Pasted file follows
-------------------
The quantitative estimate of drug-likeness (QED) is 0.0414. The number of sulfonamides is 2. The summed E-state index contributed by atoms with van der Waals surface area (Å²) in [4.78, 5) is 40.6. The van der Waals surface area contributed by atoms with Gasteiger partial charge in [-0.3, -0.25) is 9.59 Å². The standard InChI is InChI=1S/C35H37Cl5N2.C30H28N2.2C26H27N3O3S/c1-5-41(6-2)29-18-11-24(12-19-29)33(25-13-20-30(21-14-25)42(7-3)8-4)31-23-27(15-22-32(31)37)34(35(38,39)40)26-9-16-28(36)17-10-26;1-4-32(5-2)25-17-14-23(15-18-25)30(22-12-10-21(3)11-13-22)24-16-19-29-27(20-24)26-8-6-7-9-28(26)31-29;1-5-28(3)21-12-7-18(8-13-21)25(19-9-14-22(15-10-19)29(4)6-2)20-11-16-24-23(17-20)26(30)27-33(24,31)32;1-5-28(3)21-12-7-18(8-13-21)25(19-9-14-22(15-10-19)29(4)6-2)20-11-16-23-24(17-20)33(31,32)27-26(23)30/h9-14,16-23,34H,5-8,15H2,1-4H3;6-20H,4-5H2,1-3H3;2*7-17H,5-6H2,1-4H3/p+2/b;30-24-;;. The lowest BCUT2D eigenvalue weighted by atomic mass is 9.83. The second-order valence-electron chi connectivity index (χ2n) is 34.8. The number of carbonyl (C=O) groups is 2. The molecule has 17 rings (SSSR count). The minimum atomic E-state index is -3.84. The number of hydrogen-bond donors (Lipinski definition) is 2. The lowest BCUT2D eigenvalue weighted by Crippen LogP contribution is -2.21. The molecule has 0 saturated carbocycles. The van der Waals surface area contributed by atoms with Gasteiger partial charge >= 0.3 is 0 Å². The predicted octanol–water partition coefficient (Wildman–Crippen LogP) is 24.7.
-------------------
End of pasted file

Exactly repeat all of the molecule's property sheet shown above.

The quantitative estimate of drug-likeness (QED) is 0.0414. The number of sulfonamides is 2. The summed E-state index contributed by atoms with van der Waals surface area (Å²) in [4.78, 5) is 40.6. The van der Waals surface area contributed by atoms with Gasteiger partial charge in [-0.3, -0.25) is 9.59 Å². The standard InChI is InChI=1S/C35H37Cl5N2.C30H28N2.2C26H27N3O3S/c1-5-41(6-2)29-18-11-24(12-19-29)33(25-13-20-30(21-14-25)42(7-3)8-4)31-23-27(15-22-32(31)37)34(35(38,39)40)26-9-16-28(36)17-10-26;1-4-32(5-2)25-17-14-23(15-18-25)30(22-12-10-21(3)11-13-22)24-16-19-29-27(20-24)26-8-6-7-9-28(26)31-29;1-5-28(3)21-12-7-18(8-13-21)25(19-9-14-22(15-10-19)29(4)6-2)20-11-16-24-23(17-20)26(30)27-33(24,31)32;1-5-28(3)21-12-7-18(8-13-21)25(19-9-14-22(15-10-19)29(4)6-2)20-11-16-23-24(17-20)33(31,32)27-26(23)30/h9-14,16-23,34H,5-8,15H2,1-4H3;6-20H,4-5H2,1-3H3;2*7-17H,5-6H2,1-4H3/p+2/b;30-24-;;. The lowest BCUT2D eigenvalue weighted by atomic mass is 9.83. The second-order valence-electron chi connectivity index (χ2n) is 34.8. The number of carbonyl (C=O) groups is 2. The molecule has 17 rings (SSSR count). The minimum atomic E-state index is -3.84. The number of hydrogen-bond donors (Lipinski definition) is 2. The lowest BCUT2D eigenvalue weighted by Crippen LogP contribution is -2.21. The molecule has 0 saturated carbocycles. The van der Waals surface area contributed by atoms with Gasteiger partial charge >= 0.3 is 0 Å². The predicted octanol–water partition coefficient (Wildman–Crippen LogP) is 24.7.